The second one is from the same artist and its called Yokkaichi, from an untitled series of the Fifty-three Stations of the Tôkaidô Road created in 1804.
The third one (when there is no lamp in front of it :-)) is called Groups of Mountain Climbers (Shojin tozan), from the series Thirty-Six Views of Mount Fuji (Fugaku sanjurokkei) and is also from Katsushika Hokusai.
Sending thanks and love to xshiromorix for help with indentifying the pieces.
All descriptions of paintings in Hannibal are here.
Hannibal’s home sweater / pyjamas top.
I tried to find it (so I could hannotate it - I have absolutly no intention of wearing it and thinking about Hannibal, nope, really not, *heavily in denial*) and was only partial successful. I find a lot of similar ones - but not a lot of them had the ‘v-neck’.
First I tried to find the exact one in men’s clothes - the closest I managed to find (in the different color, yep I like blue) is the first one. I think it’s not difficult to imagine Hannibal in this Ralph Lauren pullover.
Then I decided I find the closest one in the women department. Same Raulph Lauren woman version is the second one (Did I tell you I like blue?).
Unfortunately that brand is something I can afford
just to imagine I mean for scientific reasons, so I managed to find something more money-plausible - that’s the third one.
I keep looking for the right one… does anybody know what that sweater is for sure? Did Bryan or anyone mentioned it in any interview? I need to know… for scientific reasones of course ;).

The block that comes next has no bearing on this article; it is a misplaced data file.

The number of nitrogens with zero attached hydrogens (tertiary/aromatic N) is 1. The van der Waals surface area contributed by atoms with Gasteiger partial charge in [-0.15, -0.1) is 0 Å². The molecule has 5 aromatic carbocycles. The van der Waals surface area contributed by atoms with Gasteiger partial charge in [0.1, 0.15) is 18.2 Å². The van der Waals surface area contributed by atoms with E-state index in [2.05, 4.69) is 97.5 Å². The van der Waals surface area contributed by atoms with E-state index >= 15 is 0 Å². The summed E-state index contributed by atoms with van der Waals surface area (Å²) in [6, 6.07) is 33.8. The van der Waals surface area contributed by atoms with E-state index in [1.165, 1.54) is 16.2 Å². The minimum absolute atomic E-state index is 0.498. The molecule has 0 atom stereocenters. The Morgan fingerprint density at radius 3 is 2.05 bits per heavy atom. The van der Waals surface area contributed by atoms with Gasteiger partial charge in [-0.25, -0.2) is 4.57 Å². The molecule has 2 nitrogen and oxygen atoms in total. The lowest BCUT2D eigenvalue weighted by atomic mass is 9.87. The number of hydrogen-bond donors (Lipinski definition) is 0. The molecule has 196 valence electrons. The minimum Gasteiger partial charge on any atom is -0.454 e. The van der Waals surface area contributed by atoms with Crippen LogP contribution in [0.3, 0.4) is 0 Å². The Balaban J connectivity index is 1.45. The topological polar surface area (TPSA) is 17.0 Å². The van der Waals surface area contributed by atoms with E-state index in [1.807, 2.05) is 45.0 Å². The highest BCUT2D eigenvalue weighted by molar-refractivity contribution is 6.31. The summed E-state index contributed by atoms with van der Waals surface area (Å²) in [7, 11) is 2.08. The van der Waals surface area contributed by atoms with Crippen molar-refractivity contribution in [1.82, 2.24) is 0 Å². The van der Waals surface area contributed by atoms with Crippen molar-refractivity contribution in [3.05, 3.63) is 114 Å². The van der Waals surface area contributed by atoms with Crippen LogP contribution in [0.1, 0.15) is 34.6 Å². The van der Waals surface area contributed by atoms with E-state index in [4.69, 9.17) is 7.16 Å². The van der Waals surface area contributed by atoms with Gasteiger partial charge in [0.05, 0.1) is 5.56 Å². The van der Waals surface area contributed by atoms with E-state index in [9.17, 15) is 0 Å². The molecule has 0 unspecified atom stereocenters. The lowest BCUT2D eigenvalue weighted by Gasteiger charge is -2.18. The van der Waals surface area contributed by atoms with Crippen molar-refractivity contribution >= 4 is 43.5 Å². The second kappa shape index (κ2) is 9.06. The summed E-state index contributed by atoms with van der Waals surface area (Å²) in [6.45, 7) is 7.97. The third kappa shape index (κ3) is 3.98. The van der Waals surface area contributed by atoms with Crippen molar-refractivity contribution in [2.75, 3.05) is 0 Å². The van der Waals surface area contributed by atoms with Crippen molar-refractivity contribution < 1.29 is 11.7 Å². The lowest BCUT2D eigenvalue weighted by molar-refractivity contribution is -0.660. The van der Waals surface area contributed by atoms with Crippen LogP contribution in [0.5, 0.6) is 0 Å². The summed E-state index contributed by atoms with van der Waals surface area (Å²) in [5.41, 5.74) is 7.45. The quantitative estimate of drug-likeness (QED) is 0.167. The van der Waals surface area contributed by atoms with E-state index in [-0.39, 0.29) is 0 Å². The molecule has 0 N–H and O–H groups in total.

These prints in Hannibal’s office originate from: “Encyclopédie, ou dictionnaire raisonné des sciences, des arts et des métiers” (Encyclopaedia, or a Systematic Dictionary of the Sciences, Arts, and Crafts).
Encyclopédie, ou dictionnaire raisonné des sciences, des arts et des métierswas a general encyclopedia published in France between 1751 and 1772, with later supplements, revised editions, and translations. It was edited by Denis Diderot and, until 1759, co-edited by Jean le Rond d’Alembert.
As of 1750, the full title was Encyclopédie, ou Dictionnaire raisonné des sciences, des arts et des métiers, par une société de gens de lettres, mis en ordre par M. Diderot de l’Académie des Sciences et Belles-Lettres de Prusse, et quant à la partie mathématique, par M. d’Alembert de l’Académie royale des Sciences de Paris, de celle de Prusse et de la Société royale de Londres. (“Encyclopedia: or a Systematic Dictionary of the Sciences, Arts, and Crafts, by a Company of Men of Letters, arranged by M. Diderot of the Academy of Sciences and Belles-lettres of Prussia: as to the Mathematical Portion, arranged by M. d’Alembert of the Royal Academy of Sciences of Paris, to the Academy of Sciences in Prussia and to the Royal Society of London.”) The title page was amended as D’Alembert acquired more titles.
The Encyclopédie was an innovative encyclopedia in several respects. Among other things, it was the first encyclopedia to include contributions from many named contributors, and it was the first general encyclopedia to lavish attention on the mechanical arts. the Encyclopédie is famous above all for representing the thought of the Enlightenment. According to Denis Diderot in the article “Encyclopédie”, the Encyclopédie’s aim was “to change the way people think”. He wanted to incorporate all of the world’s knowledge into the Encyclopédie and hoped that the text could disseminate all this information to the public and future generations.
These plates are engraved by J.A.Defehrt and Bonaventure/Benoit-Louis Prevost after J.R Lucotte or Goussier. The first plate is engraved by Prevost after Goussier and the second one by Defehrt after Goussier.
Sending love to xshiromorix for identifying the pieces! :-)
All descriptions of paintings in Hannibal are here.